Note that both the linear model (1) and the bilinear model (2) are a linear-in-the-parameter representation, which can be re-arranged to a compact matrix form (4). Note that we use normal letters (for example ‘ y ’) to represent the variables/model terms and bold letters (for example ‘ y ’) to represent the associated vectors:
y = Φ θ + ε
y = [ y ( 1 ) y ( 2 ) y ( N ) ] , θ = [ θ 1 θ 2 θ M ] , ε = [ ε ( 1 ) ε ( 2 ) ε ( N ) ] , Φ = [ φ 1 ,   φ 2 ,   ,   φ M ]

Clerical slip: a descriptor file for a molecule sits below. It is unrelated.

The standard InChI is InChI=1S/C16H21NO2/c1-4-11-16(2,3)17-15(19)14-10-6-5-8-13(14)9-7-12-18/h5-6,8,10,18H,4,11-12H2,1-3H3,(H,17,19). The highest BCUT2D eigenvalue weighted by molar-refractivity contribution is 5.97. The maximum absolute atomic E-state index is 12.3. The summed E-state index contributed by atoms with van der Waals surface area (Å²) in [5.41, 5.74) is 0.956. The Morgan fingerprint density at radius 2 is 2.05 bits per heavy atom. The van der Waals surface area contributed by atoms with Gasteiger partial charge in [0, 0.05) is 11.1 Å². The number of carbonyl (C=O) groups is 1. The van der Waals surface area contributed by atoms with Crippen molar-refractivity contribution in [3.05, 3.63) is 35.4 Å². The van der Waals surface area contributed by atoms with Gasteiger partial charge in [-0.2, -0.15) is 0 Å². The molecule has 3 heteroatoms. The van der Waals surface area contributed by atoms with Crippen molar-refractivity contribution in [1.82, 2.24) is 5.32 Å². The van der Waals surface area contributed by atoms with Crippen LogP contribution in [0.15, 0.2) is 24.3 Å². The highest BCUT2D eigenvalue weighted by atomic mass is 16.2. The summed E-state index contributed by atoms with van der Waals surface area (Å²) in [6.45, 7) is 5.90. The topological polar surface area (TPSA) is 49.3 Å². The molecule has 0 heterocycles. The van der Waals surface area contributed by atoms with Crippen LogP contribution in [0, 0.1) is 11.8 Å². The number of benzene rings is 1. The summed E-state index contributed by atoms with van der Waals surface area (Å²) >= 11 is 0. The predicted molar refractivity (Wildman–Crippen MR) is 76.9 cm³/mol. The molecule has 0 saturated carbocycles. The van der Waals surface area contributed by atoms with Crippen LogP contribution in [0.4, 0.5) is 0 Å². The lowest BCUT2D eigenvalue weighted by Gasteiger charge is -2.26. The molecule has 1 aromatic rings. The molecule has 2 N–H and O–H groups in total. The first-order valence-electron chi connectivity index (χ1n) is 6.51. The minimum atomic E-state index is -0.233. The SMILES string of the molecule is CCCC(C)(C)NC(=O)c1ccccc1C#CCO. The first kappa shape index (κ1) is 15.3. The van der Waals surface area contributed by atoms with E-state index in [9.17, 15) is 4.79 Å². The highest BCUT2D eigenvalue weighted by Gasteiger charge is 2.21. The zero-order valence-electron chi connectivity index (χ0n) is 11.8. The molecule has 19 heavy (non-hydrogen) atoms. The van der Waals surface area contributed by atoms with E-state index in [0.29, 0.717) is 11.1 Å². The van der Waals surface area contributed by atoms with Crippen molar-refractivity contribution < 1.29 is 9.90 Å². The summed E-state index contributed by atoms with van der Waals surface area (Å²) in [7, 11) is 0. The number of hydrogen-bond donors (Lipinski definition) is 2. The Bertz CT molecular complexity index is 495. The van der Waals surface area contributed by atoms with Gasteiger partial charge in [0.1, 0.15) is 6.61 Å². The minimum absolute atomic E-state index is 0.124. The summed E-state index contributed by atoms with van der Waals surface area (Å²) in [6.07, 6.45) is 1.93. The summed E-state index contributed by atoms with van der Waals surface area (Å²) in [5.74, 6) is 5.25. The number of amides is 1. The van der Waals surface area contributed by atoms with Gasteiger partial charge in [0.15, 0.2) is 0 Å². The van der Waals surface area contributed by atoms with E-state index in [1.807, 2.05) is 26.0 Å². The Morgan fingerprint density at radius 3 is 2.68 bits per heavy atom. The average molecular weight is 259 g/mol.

φ i = [ φ i ( 1 ) φ i ( 2 ) φ i ( N ) ] i = 1 ,   2 ,   . ,   M
where N is the number of observations, M is the number of candidate model terms, { θ 1 ,   θ 2 , ,   θ M } are the unknown model parameters, { φ 1 ,   φ 2 ,   ,   φ M } are the associated candidate basis vectors generated from the candidate model terms { u 1 ,   u 2 u m } . The full dictionary D contains all the candidate model terms { φ 1 ,   φ 2 ,   ,   φ M }. Assume that all the M candidate model terms are significant and the matrix Φ is full rank in columns, then θ can be estimated by solving:
θ ^ = [ Φ T Φ ] 1 Φ T y